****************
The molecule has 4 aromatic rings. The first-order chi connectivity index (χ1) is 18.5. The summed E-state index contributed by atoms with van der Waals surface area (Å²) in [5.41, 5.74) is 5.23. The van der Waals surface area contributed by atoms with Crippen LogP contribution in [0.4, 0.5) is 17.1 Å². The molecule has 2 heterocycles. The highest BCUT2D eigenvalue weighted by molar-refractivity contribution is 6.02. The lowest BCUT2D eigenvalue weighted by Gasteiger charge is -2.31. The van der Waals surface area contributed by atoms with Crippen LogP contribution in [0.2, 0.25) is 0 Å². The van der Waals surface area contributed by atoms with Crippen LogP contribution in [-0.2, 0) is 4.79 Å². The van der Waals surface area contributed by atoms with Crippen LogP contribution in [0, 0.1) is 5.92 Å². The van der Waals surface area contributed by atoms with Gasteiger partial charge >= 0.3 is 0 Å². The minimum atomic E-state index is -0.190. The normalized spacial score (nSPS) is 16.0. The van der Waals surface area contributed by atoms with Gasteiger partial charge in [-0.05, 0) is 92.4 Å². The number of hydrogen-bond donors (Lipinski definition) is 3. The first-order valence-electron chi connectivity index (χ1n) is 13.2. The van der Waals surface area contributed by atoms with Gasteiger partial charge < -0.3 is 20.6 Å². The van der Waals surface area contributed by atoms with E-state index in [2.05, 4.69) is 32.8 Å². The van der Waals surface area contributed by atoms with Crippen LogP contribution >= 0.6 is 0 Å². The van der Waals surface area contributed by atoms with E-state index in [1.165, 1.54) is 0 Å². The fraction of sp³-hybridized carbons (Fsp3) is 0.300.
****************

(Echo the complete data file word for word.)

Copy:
The molecule has 4 aromatic rings. The first-order chi connectivity index (χ1) is 18.5. The summed E-state index contributed by atoms with van der Waals surface area (Å²) in [5.41, 5.74) is 5.23. The van der Waals surface area contributed by atoms with Crippen LogP contribution in [0.4, 0.5) is 17.1 Å². The molecule has 2 heterocycles. The highest BCUT2D eigenvalue weighted by molar-refractivity contribution is 6.02. The lowest BCUT2D eigenvalue weighted by Gasteiger charge is -2.31. The van der Waals surface area contributed by atoms with Crippen LogP contribution in [0.2, 0.25) is 0 Å². The van der Waals surface area contributed by atoms with Crippen LogP contribution in [-0.2, 0) is 4.79 Å². The van der Waals surface area contributed by atoms with Crippen LogP contribution in [0, 0.1) is 5.92 Å². The van der Waals surface area contributed by atoms with Gasteiger partial charge >= 0.3 is 0 Å². The minimum atomic E-state index is -0.190. The normalized spacial score (nSPS) is 16.0. The van der Waals surface area contributed by atoms with Gasteiger partial charge in [-0.05, 0) is 92.4 Å². The number of hydrogen-bond donors (Lipinski definition) is 3. The first-order valence-electron chi connectivity index (χ1n) is 13.2. The van der Waals surface area contributed by atoms with Gasteiger partial charge < -0.3 is 20.6 Å². The van der Waals surface area contributed by atoms with E-state index in [2.05, 4.69) is 32.8 Å². The van der Waals surface area contributed by atoms with Crippen LogP contribution >= 0.6 is 0 Å². The van der Waals surface area contributed by atoms with E-state index in [1.165, 1.54) is 0 Å². The fraction of sp³-hybridized carbons (Fsp3) is 0.300.